By Ramsey Cox - 11/20/13 07:10 PM EST
Senate Democrats filed an amendment to the national defense bill Wednesday that would require more transparency on national surveillance programs.
Sens. Ron WydenRon WydenThe Hill's 12:30 Report Tim Kaine backs call to boost funding for Israeli missile defense Dems push for US, EU cooperation on China's market status MORE (D-Ore.), Mark UdallMark UdallColorado GOP Senate race to unseat Dem incumbent is wide open Energy issues roil race for Senate Unable to ban Internet gambling, lawmakers try for moratorium MORE (D-Colo.) and Barbara MikulskiBarbara MikulskiThe Trail 2016: Her big night Clinton to cast election as ‘moment of reckoning’ Sanders gives blessing as Dems nominate Clinton MORE (D-Md.) introduced the amendment to the National Defense Authorization Act (NDAA), which authorizes more than $625 billion in defense spending for the Pentagon.
Udall and Wyden said they were using the amendment to “jump start” debate on the larger issue and legislation that’s been introduced since reports leaked NSA privacy violations. They said their amendment was needed because the public trust has been “eroded.”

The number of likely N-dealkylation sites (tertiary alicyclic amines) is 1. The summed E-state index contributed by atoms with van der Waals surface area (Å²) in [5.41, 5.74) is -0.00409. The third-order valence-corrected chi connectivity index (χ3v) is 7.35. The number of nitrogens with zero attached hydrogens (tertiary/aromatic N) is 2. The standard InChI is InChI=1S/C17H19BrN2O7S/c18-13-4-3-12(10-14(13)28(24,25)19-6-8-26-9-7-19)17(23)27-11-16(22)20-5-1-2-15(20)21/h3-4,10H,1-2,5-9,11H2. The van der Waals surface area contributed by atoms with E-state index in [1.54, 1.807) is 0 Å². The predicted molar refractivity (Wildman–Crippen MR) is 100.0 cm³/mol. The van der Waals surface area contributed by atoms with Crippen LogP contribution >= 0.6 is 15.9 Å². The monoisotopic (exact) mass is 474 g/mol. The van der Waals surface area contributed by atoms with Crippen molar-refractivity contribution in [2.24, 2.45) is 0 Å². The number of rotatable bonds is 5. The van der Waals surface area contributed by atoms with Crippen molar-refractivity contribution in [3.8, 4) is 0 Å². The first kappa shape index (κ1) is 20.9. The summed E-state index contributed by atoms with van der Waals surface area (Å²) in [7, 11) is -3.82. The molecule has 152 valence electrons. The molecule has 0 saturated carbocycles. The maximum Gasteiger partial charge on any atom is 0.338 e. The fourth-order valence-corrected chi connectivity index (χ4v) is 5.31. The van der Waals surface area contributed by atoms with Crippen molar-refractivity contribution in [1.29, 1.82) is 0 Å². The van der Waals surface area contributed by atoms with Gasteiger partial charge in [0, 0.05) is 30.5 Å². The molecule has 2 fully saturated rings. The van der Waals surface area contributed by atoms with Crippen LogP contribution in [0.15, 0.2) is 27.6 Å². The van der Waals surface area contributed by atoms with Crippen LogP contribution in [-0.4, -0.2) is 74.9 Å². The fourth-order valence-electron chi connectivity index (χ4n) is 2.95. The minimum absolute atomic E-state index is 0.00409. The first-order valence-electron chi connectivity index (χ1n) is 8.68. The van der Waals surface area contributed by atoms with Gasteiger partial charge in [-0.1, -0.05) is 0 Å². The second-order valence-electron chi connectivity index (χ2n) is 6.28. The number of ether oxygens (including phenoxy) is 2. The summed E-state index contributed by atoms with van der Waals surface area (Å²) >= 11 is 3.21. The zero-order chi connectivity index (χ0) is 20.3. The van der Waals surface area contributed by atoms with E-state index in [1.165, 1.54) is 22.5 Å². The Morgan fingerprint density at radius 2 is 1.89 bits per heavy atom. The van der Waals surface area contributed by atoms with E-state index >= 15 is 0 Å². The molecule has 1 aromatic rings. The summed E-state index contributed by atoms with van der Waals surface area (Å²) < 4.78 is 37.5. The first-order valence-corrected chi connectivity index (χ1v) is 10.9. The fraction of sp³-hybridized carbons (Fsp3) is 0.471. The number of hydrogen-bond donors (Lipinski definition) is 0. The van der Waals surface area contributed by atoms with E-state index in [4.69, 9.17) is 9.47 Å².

Senate Armed Service Committee Chairman Carl LevinCarl LevinAs other regulators move past implementing Dodd-Frank, the SEC falls further behind Will partisan politics infect the Supreme Court? Fight for taxpayers draws fire MORE (D-Mich.) asked lawmakers to withhold from introducing NSA-related amendment to NDAA because the issue is so massive and controversial.
Lawmakers are rushing to complete work on the bill by Thanksgiving so that House and Senate conferees would have time to report back to both chambers before the end of the year. Congress has passed an NDAA bill for 51 straight years.
The bill also gives an across the board 1 percent pay raise for services members, establishes protections for victims of sexual assault and allows the transfer of Guantánamo Bay detainees to the United States for trial or foreign countries.